Memphis succeeded, on the one hand, in expressing human wishes and imagination at a particular historical moment and, on the other, was able to provoke, seduce and direct attention back to design. Many were won over to its cause by the fascination it showed in product quality at a time when industry and product managers were governed by a trend stripping the product totally of any sensuous material and thus seductive qualities.
Michele de Lucchi
Michele de Lucchi b. 1951
Italian architect and designer Michele de Lucchi was born in Ferrara in 1951. He studied in Padua and Florence founding the radical “Gruppe Cavart” for experimental architectural design. After meeting Ettore Sottsass, he was invited to join Studio Alchimia in Milan and was also involved with the Memphis Group design movement. In 1975, de Lucchi graduated in Architecture from the Florence University then taught for two years as an academic assistant.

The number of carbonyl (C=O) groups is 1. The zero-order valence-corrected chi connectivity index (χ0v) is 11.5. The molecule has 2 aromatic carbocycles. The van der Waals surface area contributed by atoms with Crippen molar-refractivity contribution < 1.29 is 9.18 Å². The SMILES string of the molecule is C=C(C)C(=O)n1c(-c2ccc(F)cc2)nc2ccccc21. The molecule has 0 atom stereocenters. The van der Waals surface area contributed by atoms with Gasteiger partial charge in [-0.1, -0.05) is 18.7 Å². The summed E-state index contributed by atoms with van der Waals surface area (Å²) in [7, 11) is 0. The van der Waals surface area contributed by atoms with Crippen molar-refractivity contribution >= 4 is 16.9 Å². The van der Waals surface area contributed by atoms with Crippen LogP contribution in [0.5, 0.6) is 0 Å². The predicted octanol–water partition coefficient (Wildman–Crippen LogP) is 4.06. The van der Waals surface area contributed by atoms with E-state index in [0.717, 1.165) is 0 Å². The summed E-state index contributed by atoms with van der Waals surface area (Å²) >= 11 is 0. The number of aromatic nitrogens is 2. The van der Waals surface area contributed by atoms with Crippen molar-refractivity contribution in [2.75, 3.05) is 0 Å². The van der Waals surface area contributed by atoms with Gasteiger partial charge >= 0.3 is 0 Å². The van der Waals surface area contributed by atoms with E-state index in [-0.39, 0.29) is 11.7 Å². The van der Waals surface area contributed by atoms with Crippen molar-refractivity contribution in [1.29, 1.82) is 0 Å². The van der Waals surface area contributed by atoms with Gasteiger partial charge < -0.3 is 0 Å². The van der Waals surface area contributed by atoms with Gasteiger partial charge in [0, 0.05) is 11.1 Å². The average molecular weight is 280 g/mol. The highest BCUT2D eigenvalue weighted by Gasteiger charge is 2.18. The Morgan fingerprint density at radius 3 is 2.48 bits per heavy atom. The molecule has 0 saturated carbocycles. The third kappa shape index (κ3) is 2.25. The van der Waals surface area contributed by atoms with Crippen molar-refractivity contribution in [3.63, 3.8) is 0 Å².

De Lucchi’s expansive range of design projects includes furniture, interior design, lighting, and architecture. He has designed for European companies such as Artemide, Alias, Unifor, Hermès and Alessi. From 1992 to 2002 he was Director of Design for Olivetti developing experimental projects for Philips, Siemens, Compaq Computers, and Vitra. In 1998 he founded the architectural studio aMDL, opening offices in Milan and Rome, and designed corporate work spaces for Deutcsche Bank and UniCredit. His wide range of architectural projects includes the Expo 2015 pavilions for the City of Milan and the Ministry of Internal Affairs of Georgia.
A widely respected educator, he was appointed to be Professor of the Design and Art Faculty at the University of Venice in 2001, Professor at the Design Faculty of the Politecnico of Milan in 2008, and awarded an honorary doctorate from Kingston University in 2006. His work is included in the collections of the Neues Museum Berlin, the Centre Pompidou in Paris, and the Triennale di Milano.